One of the first things to ask yourself before you start to think about visualizing (or even planning) your product roadmap is this: Who is this roadmap for? What you include in your roadmap will depend on who will ultimately need to see it – a roadmap for engineering teams will look quite different to a roadmap designed for a pitch deck to attract investor attention.

For example, external stakeholders will be more interested in higher-level overviews that omit nitty-gritty details about internal processes or assignment of work. They will want strategic information that covers the scope of multiple quarters, or even multiple years. Think about more general time frames like short-term, mid-term, or long-term.

On the other hand, internal teams like product or engineering will benefit from a deeper breakdown, including tasks and processes associated with each feature. Agile teams will of course benefit from shorter-term planning, in the range of week or month-long sprints, as opposed to years.

In any case, understanding who you are writing the product roadmap for will help you understand its function, and ultimately how to put together a better roadmap.

Key elements of a product roadmap

In this section we’ll take a closer look at the most important elements of a product roadmap, and unpack what function the element serves as well as why it’s important.

A timeline

This is the backbone of the product roadmap. The function is to provide a concrete reference point for feature releases that any interested stakeholders can see and also hold the development team accountable.

The use here comes from being able to align larger organizations to complicated product development schedules and allow different departments (marketing, sales, etc) to act accordingly and plan ahead for these important milestones.

Knowing what lies ahead can help to understand what could potentially cause delays along the way, and this principle applies to pretty much every aspect of product development and management.

This feature-based product roadmap displays simple, high-level feature specifications against a rough timeline:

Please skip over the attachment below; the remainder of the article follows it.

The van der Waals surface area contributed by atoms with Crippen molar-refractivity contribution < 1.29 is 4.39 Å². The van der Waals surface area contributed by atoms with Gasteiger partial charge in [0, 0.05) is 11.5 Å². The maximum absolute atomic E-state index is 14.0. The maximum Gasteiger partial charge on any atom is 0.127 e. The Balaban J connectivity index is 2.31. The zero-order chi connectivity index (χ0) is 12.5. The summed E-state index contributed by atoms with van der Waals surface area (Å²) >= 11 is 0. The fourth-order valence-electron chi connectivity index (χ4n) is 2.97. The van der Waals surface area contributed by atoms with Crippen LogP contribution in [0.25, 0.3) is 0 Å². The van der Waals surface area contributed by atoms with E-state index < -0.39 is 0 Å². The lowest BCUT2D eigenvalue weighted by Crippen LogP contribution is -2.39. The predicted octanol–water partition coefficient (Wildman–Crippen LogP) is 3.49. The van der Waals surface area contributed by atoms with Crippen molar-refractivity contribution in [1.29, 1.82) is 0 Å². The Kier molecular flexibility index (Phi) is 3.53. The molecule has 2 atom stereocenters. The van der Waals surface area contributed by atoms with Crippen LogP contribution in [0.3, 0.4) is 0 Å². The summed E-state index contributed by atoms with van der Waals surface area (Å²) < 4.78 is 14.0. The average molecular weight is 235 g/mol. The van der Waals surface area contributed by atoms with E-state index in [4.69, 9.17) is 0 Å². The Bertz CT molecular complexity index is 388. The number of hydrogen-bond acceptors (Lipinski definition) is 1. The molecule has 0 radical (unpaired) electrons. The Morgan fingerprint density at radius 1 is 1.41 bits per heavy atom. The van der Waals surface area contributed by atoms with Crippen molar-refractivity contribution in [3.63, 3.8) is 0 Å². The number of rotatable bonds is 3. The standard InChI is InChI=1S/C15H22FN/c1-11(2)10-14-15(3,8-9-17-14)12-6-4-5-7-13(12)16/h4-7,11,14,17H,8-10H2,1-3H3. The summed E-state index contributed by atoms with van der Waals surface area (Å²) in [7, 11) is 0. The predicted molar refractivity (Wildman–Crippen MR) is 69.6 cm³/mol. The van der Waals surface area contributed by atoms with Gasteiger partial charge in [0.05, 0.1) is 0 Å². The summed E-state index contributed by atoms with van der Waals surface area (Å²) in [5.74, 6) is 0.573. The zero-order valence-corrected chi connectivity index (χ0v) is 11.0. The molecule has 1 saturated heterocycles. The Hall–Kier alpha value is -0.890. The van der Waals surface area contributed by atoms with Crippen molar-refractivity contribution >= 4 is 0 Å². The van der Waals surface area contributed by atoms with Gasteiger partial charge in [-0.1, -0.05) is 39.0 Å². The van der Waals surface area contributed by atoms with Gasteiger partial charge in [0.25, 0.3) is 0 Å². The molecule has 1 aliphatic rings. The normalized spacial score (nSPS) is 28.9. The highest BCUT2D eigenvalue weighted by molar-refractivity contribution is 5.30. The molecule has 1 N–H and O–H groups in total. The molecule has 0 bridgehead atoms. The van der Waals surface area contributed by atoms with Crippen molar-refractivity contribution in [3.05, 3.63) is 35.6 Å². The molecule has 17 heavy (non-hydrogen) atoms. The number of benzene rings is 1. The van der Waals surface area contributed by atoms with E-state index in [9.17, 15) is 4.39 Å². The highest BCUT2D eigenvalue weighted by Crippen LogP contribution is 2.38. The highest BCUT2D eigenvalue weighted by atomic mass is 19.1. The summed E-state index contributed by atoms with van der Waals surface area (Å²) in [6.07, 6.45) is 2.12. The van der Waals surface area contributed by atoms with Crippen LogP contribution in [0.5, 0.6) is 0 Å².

feature product roadmap

Clearly defined objectives and success criteria

Having a clearly defined criterion of success will help assess the development team’s performance, in addition to the overall successfulness of the roadmap.

Being able to say “ok, things are looking good – we’re on track for this month- but we still need to ramp things up if we’re going to hit the feature milestone for the quarter” can mean the difference between a successful launch and a delayed launch. How can you make such a statement without clearly defined objectives and success criteria to measure against?

Clearly defined tasks and processes

If the timeline is the backbone, well-defined tasks and processes are the vital organs. This is something that will be more useful for internal teams, and extends beyond just the need to be documented for a product roadmap. Good processes that clearly communicate tasks for any given procedure in an organization are essential to the optimal efficiency and performance of any organization.

How does this fit in with a product roadmap? There’s no need to get too complicated – simply listing the most important tasks and processes for any given phase or milestone will be useful to clarify priorities, responsibilities, and allocation of time and resources from day one.

Data-driven decision making

This is an important but often overlooked aspect – when you are building out key milestones and determining time-frames (especially in longer-term roadmaps tailored for executive eyes) you want to make sure you can explain your decision-making process with relevant data.

Whether it’s internal (customer research or feedback to explain demand for a feature) or external (funding round timeframes or similar budget constraints) there’s no good reason to omit this kind of information. It helps stakeholders understand your decision-making process and improves credibility.

A complete product vision